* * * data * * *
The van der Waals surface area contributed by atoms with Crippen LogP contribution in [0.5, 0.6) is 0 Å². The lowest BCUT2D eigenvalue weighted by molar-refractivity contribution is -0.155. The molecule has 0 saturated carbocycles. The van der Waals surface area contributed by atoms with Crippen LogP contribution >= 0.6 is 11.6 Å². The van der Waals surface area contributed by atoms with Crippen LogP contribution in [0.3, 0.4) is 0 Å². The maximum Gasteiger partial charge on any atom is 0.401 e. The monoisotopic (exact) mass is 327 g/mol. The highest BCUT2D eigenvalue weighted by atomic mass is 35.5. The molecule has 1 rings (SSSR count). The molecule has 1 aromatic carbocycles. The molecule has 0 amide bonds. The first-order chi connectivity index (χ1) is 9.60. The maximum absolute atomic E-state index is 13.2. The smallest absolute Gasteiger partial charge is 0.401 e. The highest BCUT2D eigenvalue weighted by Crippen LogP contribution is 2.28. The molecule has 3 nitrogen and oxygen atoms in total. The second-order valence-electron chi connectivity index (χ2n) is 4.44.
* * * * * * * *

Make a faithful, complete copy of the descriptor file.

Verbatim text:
The van der Waals surface area contributed by atoms with Crippen LogP contribution in [0.5, 0.6) is 0 Å². The lowest BCUT2D eigenvalue weighted by molar-refractivity contribution is -0.155. The molecule has 0 saturated carbocycles. The van der Waals surface area contributed by atoms with Crippen LogP contribution >= 0.6 is 11.6 Å². The van der Waals surface area contributed by atoms with Crippen LogP contribution in [0.3, 0.4) is 0 Å². The maximum Gasteiger partial charge on any atom is 0.401 e. The monoisotopic (exact) mass is 327 g/mol. The highest BCUT2D eigenvalue weighted by atomic mass is 35.5. The molecule has 1 rings (SSSR count). The molecule has 1 aromatic carbocycles. The molecule has 0 amide bonds. The first-order chi connectivity index (χ1) is 9.60. The maximum absolute atomic E-state index is 13.2. The smallest absolute Gasteiger partial charge is 0.401 e. The highest BCUT2D eigenvalue weighted by Crippen LogP contribution is 2.28. The molecule has 3 nitrogen and oxygen atoms in total. The second-order valence-electron chi connectivity index (χ2n) is 4.44.